The White House
Office of the Press Secretary
For Immediate Release
March 07, 2011
Remarks by President Obama and Prime Minister Gillard During a Classroom Visit
Wakefield High School
11:52 A.M. EST
PRESIDENT OBAMA: Hey, guys! How are you? Good to see you. Nice to see you.
Well, the — it is wonderful to be back at Wakefield. Some of you remember I was here a couple of years ago, right? It was a year and a half ago? I know I had less gray hair the last time I was here. (Laughter.)
We wanted to stop by because we have a very special guest here today. But before I do that, I just want to say — I’m assuming you guys are all aware that this is Ms. Fraley’s birthday.
Q Can we sing Happy Birthday?
PRESIDENT OBAMA: Should we sing Happy Birthday? (Applause.)
So let’s — I’ll kick us off.
(Class sings Happy Birthday.) (Applause.)
PRESIDENT OBAMA: For those of you in the back, you should know that Ms. Fraley was selected as one of the Virginia Teachers of the Year. So we’re very proud of that. I was just talking to her. It turns out that she’s been teaching now for 10 years. Before she was teaching, she was a journalist. So she decided to make a change and get into something useful. (Laughter.) I couldn’t resist. I couldn’t resist.
Now, for our real order of business here, we have a wonderful special guest. This is Prime Minister Julia Gillard. She has come all the way from Australia. She will be addressing a joint session of Congress, which is a very unique honor. Few heads of state get the privilege of addressing a joint session of Congress. But the reason that she’s been asked to do this is because we have as close of an alliance with Australia as any country in the world. We have a shared democracy. We have shared values. Their football is a little different than ours. (Laughter.)
But there are very few countries where we’ve got such a close bond and such a unique bond. And that dates back for decades. But it’s also manifest today where, for example, Australia is one of the leading coalition partners in Afghanistan, so our soldiers are fighting side by side. We cooperate on a whole range of security issues and economic issues. The reason we wanted to stop by a school was in part because Prime Minister Gillard used to be the minister of education in Australia. So she takes a great interest in how our young people are developing and how we’re preparing them for the 21st-century economy.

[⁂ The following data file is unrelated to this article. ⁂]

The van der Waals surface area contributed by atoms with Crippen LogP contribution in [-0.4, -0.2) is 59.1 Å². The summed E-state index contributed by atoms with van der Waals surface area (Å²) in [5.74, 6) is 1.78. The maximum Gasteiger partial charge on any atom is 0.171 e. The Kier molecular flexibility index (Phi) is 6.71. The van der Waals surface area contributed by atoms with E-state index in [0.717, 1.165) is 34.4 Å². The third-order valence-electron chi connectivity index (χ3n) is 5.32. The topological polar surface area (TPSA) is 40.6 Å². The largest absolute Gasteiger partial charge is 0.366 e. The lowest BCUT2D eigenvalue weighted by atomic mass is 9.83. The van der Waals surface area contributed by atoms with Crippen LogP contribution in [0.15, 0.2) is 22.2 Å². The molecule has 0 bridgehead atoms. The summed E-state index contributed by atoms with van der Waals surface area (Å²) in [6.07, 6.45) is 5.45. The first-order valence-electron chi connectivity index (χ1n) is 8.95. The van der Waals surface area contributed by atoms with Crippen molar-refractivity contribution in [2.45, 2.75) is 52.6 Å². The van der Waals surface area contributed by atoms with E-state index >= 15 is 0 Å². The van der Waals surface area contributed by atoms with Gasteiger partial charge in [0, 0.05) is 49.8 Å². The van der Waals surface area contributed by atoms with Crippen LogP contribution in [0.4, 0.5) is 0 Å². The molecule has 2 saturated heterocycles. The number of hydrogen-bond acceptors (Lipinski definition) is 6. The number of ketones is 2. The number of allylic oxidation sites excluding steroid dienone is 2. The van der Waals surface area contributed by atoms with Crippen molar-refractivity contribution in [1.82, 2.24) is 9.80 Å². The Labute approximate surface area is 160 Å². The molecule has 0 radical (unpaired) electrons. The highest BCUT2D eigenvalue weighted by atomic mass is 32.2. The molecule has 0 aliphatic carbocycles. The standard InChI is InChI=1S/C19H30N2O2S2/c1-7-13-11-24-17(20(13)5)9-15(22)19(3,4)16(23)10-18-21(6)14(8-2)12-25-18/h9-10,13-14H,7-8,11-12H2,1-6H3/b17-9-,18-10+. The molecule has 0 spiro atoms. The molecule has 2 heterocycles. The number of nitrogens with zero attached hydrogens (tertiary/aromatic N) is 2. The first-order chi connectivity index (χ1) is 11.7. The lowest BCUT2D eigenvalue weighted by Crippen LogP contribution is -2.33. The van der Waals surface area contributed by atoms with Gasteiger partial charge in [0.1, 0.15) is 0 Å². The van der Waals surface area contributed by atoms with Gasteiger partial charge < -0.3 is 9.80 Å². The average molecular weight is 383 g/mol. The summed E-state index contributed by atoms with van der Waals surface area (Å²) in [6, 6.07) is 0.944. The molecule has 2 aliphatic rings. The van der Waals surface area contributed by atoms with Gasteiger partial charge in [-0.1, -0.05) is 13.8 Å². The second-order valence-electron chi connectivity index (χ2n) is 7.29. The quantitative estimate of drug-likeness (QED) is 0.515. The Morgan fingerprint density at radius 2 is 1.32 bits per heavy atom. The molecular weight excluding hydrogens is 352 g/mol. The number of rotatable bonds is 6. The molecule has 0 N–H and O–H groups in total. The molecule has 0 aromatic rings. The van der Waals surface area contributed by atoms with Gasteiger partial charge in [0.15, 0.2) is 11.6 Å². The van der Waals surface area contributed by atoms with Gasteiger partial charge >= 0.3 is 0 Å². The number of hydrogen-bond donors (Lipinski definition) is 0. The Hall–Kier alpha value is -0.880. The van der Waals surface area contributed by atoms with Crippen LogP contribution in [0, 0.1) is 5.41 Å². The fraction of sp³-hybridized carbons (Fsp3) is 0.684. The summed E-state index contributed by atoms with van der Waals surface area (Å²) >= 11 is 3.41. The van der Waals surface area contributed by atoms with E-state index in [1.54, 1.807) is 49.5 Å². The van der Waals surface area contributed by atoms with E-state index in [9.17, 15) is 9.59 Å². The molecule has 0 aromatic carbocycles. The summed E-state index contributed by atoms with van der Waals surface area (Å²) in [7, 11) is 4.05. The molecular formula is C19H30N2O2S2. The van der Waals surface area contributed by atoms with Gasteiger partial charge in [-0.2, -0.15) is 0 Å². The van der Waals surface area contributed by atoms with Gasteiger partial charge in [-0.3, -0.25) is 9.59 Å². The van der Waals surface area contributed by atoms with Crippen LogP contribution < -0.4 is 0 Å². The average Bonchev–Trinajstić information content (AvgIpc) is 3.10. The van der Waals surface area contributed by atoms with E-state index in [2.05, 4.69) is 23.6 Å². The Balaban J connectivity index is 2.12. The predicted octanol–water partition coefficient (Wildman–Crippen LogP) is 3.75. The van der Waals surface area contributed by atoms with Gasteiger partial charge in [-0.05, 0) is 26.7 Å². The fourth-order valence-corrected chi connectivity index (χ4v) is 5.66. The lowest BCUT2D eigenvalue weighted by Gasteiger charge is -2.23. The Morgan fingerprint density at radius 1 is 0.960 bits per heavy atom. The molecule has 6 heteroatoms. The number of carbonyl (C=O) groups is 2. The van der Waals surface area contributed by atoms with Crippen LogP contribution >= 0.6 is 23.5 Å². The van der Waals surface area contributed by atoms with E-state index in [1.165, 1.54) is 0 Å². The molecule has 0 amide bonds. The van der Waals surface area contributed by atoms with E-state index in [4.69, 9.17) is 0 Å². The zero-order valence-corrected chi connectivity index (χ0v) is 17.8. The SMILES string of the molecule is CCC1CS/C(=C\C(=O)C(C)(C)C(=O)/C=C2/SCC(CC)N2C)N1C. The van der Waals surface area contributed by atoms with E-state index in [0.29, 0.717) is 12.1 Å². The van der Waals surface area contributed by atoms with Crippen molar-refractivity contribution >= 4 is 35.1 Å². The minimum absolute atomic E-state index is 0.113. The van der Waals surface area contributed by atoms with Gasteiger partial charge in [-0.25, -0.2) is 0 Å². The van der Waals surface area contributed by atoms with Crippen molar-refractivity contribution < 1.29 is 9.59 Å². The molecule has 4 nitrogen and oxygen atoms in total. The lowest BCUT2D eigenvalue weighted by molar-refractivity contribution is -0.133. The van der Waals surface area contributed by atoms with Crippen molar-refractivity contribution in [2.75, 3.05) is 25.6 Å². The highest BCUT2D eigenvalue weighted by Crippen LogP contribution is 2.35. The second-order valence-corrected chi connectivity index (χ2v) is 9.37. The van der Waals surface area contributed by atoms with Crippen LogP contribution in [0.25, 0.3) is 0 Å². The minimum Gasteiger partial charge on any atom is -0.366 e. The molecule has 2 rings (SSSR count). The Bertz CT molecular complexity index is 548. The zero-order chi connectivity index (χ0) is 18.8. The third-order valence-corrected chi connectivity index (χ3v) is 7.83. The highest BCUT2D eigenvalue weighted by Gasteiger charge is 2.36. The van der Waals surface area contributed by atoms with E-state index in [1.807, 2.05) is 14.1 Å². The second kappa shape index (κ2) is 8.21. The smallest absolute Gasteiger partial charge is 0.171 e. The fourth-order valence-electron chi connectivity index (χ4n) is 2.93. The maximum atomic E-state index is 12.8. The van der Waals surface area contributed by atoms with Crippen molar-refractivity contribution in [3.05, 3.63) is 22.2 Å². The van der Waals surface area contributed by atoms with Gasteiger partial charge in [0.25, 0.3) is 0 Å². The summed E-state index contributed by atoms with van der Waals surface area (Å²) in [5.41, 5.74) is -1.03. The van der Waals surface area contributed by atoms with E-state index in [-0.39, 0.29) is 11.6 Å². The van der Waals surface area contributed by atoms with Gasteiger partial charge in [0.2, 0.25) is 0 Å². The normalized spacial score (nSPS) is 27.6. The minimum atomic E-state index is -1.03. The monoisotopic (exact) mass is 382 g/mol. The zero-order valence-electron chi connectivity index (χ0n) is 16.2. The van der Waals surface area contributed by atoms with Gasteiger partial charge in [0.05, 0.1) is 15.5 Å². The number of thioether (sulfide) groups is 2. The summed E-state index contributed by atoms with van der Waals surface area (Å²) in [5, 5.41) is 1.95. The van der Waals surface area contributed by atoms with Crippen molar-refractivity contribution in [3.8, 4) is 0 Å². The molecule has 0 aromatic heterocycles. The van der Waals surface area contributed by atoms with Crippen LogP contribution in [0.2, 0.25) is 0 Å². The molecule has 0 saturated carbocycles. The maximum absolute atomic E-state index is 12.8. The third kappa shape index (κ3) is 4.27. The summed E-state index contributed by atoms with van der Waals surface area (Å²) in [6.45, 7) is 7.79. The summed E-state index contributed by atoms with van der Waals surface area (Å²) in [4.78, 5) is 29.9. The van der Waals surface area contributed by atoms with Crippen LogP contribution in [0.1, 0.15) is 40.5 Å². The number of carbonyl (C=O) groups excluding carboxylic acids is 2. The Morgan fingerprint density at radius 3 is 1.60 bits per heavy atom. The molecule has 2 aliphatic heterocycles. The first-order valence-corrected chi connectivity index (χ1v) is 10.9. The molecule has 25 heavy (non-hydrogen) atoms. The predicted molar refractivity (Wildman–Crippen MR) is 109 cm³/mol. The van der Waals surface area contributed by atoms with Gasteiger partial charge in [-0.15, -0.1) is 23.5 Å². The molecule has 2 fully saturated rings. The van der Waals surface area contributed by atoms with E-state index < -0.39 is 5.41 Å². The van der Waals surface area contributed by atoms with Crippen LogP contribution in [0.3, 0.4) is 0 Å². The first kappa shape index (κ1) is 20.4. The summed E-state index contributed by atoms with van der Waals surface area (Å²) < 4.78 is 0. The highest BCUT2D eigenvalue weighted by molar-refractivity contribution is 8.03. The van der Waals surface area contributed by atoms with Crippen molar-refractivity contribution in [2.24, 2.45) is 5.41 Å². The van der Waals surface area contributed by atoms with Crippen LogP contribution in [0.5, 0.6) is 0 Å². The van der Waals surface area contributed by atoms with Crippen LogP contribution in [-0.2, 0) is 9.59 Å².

So we are thrilled to have her here. Madam Prime Minister.
PRIME MINISTER GILLARD: Thank you very much. (Applause.) I was saying to the President as we came here that I’ve been to a Washington school before, when I was in Washington and was taken to a school. It was actually a primary school, much younger children. And I was a few minutes into my address when one small boy turned to the small boy next to him and said, “Is she speaking English?” (Laughter.) So provided all of you understand me today, I’m going to count this as a success.
But I thought I would come along today and just talk to you about Australia and actually start by asking you a few questions, a bit of a pop quiz about Australia. You’re looking — (laughter) —
PRESIDENT OBAMA: Don’t embarrass Ms. Fraley. (Laughter.)
PRIME MINISTER GILLARD: We’ve got some Australian journalists here, so if you can’t answer the questions then I’m sure they’ll be able to. (Laughter.)
Anybody got any idea the population of Australia, how many people? (Laughter.) Just a guess.
PRESIDENT OBAMA: Anybody want to take a stab?
Q Twenty-one million?
PRESIDENT OBAMA: Very close.
PRIME MINISTER GILLARD: Very close. Twenty-two million. Read the rest here.
I’ll bet the teacher didn’t wake up this morning expecting the POTUS & Aussie PM Gillard to sing happy birthday to her.
Love this president and that WINNING SMILE! :-))))
He has a gorgeous smile! Check out the photo of the President & Prime Minister Julia Gillard.
President Barack Obama practices passing a football with Prime Minister Julia Gillard of Australia in the Oval Office, March 7, 2011. Under Australian Football League rules, a player must hold the ball in front of them and punch it with a clenched fist in order to conduct a legal pass to another player.